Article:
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Reduce, Reuse, Recycle for the Planet

Two kids exploring the forest together.

This week's blog post focuses on the topic of our latest podcast - Reduce, Reuse, Recycle for the Planet with Michelle Dias. You can click here to listen to the full episodeWe've also kicked off our second Planet Clean-Up Month, where info can be found all about the event by clicking here! Michelle Dias teaches us what the three R's REALLY should be, with a little bit of a C mixed in there! Michelle works for the Waste & Recycling Services at the City of Calgary. She has been a naturalist and environmental educator for over 20 years, and has always felt curious and inspired by nature. Below are some tips and information Michelle shared with us on the podcast. Some of the information below will be specific to Calgary, AB, so please check the rules for the recycling and composting programs in your municipality.


 


The Three R's

A graphic reading "Reduce, Reuse, Recycle".

REDUCE (as much as possible, first) Then REUSE, And if you can’t do either of those, RECYCLE (recycling does require a lot of energy, so put YOUR energy into the first two!).

Reduce

A woman visits a zero waste store.

Try products with less packaging, like laundry detergent strips, or bar shampoo and conditioner Remove purely recyclable items from your kitchen, such as Ziploc bags, and use reusable jars or bags instead. You can buy reusable sandwich bags and although the invest may seem large to begin with, it is worth it in the end!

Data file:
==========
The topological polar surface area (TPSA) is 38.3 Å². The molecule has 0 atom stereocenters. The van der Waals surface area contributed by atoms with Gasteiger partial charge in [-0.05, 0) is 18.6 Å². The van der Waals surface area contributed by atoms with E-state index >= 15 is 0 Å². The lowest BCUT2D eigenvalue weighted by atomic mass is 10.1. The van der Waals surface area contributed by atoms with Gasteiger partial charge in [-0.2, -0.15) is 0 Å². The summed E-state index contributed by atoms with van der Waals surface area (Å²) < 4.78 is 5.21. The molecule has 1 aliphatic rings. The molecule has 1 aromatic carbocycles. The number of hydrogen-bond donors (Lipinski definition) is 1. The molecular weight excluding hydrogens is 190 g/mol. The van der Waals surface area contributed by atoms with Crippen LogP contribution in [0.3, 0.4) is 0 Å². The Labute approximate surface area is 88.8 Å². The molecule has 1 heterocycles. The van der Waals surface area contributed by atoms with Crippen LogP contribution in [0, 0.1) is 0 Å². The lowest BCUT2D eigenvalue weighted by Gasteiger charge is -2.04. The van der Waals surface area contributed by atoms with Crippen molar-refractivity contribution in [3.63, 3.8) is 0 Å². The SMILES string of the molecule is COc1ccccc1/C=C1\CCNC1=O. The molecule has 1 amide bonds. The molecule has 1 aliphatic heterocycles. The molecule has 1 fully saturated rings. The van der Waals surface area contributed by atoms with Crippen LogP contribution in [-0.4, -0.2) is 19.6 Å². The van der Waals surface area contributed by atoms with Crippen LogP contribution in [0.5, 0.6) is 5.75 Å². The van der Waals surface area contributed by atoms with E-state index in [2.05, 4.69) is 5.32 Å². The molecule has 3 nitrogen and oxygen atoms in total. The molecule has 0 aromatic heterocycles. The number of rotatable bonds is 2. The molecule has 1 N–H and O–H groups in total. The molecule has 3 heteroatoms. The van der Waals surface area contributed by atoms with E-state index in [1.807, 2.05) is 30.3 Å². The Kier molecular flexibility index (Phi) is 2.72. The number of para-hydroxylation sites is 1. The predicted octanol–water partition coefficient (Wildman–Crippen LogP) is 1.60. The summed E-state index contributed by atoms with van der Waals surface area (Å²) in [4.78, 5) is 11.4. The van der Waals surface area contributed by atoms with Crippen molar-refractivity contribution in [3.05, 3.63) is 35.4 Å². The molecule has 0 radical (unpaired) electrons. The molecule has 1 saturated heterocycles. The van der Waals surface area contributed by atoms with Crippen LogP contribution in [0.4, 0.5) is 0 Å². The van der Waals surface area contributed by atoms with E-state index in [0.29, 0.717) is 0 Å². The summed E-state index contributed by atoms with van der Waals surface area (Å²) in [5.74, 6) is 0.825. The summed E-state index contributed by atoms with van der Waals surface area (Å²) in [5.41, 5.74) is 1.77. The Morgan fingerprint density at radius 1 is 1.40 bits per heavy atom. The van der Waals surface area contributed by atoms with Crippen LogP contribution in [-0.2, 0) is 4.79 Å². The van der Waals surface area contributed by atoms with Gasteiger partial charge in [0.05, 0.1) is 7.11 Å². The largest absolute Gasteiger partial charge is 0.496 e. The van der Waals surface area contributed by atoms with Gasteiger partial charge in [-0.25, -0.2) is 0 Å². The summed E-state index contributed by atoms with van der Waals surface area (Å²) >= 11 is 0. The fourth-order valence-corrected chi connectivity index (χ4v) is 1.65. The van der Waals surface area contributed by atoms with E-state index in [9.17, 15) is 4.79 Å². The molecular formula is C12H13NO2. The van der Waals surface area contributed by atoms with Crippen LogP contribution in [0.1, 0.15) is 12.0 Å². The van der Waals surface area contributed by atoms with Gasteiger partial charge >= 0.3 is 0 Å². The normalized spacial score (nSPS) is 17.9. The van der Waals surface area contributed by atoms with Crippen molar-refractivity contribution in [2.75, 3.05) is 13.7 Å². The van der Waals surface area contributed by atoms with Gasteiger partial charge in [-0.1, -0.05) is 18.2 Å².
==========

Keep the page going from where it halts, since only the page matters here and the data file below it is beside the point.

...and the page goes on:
Reuse

A woman shop's second-hand.

Get things second-hand. There are tons of secondhand resources, including Facebook Marketplace, MEC Used Gear, Consignment stores, and so much more. Reuse items like jam jars and other containers! You can use jars as water glasses, and re-use butter or sour cream containers to store leftovers.


Recycle

A woman recycles.

The three categories of recycling are: Containers (plastic, tin, glass…think kitchen and bathroom packaging), paper, plastic bags Loose bags do not belong in the blue cart. Plastic bags should be stretchy material and bundled all in one, so they do not fly away at the facility. Crinkly plastic bags, like pasta bags are not collected Household items like toy trucks, shoes, and toothbrushes are not for the blue cart (when recycling, think about packaging over items) Black plastic can be a challenge to recycle in some systems, because of black conveyor belts camouflaging the items and the scanners not recognizing them Recycling metal, glass, and paper is way more valuable than recycling plastic (although, we should still recycle plastic that can be recycled...or reduce it in the first place!) Rule of thumb: anything smaller than your hand cannot be recycled. For example, Starbucks lids or to-go sauce containers. However, if recycled at the locations you received them, they usually have a program to recycle!


Compost

A woman composts after dinner.

Remember, no food packaging and plastic can be composted, even if it says compostable (remember, it also takes a lot of resources to make compostable containers) Some offices or festivals have their own compostable systems that can handle compostable containers Food, yard scraps & cat litter can be composted Paper towels are compostable in most places


Reduce, Reuse, Recycle for the Planet

Two kids in kayaks on the water on a sunny day.

All of these tips and practices are just the tip of the iceberg when it comes to implementing solutions to help preserve our beautiful Earth. The more people follow these practices, the more of an impact they can make. Thank-you for following along with this week's blog post & podcast! We hope you love our Earth as much as we do and will work to help us this month by following these practices and cleaning up the outdoors!



 


Please be sure to follow us on Instagram at @kidswhoexplore and use #KidsWhoExplore and #KWE for your chance to be featured on our social channels. Happy adventuring, friends!

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